This is where I find the ludonarrative dissonance of Tomb Raider. You are not a bit player in Lara’s adventure. You’re the one that empowers Cutscene Lara. Gameplay Lara is only really empowered because you are the one empowering her. The story of the game is not Lara overcoming adversity, saving her friends, surviving and realizing her true potential but how you are the catalyst to help Lara Croft over come the various injuries, numerous enemies and seemingly hopeless conditions.
Without you, Cutscene Lara is weak and, at times, unwilling to keep going. She needs you to motivate her to carry on. You are Lara’s knight in shining armor. No one might physically be there to rescue here in a manner similar to Mario and Peach or, to use a more genre appropriate example, Nathan Drake and Elena Fisher. However, you are always there, controller in hand, to save her every time that she’s hurt or outgunned. You are Lara’s Mario or Drake.
Sure, Lara does grow into the kill everything in your path in a shower of blood character that you expect of an action hero but she doesn’t reach that point until the final hour of a 10-ish hour game. And it’s not like you see that change happen gradually. Every time she shows an inkling to being more aggressive, she regresses to meek. Her character development is more akin to a light switch being thrown than a character arc.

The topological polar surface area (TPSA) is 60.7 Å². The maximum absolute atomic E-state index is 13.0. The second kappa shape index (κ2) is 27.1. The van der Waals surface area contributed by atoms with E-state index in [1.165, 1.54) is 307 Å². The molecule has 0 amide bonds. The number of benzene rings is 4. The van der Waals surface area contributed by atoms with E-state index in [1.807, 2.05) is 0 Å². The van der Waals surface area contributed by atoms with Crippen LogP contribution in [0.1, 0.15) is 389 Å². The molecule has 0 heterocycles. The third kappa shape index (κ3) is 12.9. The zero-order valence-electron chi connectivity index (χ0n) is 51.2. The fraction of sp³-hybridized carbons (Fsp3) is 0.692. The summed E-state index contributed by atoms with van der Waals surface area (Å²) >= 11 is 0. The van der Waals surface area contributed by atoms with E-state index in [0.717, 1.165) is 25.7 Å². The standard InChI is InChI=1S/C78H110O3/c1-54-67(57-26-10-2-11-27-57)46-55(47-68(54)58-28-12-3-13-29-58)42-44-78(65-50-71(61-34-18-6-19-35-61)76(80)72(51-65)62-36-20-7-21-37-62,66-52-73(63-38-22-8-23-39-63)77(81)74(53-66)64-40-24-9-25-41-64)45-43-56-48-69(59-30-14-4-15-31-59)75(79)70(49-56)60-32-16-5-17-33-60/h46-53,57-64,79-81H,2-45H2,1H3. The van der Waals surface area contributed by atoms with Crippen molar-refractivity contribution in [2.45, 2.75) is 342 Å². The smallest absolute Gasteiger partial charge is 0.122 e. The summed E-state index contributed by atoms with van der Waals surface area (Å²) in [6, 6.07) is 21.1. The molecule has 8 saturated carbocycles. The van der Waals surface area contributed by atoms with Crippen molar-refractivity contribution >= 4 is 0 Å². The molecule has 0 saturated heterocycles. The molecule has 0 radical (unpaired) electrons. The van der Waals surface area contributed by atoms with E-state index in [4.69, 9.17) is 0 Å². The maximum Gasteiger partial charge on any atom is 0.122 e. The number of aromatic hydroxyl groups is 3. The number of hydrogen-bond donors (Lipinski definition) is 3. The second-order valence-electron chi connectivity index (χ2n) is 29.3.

And this dichotomy between Lara in cutscenes and Lara in gameplay ties into something Square Enix said before the game was released. Executive producer Ron Rosenberg told the press that players were going to want to protect Lara. They did that by killing her in brutal and painful ways, injuring her repeatedly and having her nearly raped by a mad man.
I really feel bad for the developers at Crystal Dynamics. They built a great game around the framework of a terribly written lead character. The lazy way that Crystal Dynamics went about making you care about Lara by torturing her so that you, the gamer, will be the one to empower and protect Lara borders on being misogynistic. The game repeatedly demonstrates Lara being incapable of helping herself so you have to do it for her for her to survive.
What we get in Tomb Raider is a twist on the classic Knight in Shining Armor trope from fiction. You don’t play the knight in shining armor that we often see in games and movies. You’re never seen on-screen but you save her like any other on-screen hero.
Before playing Tomb Raider, I didn’t really wade into matters of the portrayal of women in gaming. However, the portrayal of Lara Croft, a traditionally empowered woman (if comically sexualized), as a weaker protagonist has brought me off the sidelines.
I’m not saying that a character can’t be developed but Tomb Raider didn’t have character development as much as it had a switch to change Lara’s character. Obviously Lara Croft has to have an origin story that explains how she became among most powerful women, literally and figuratively speaking, in gaming.
Last year’s Tomb Raider didn’t succeed in making Lara a powerful woman because it made the player, not Lara, the powerful figure. In that, Tomb Raider missed its mark.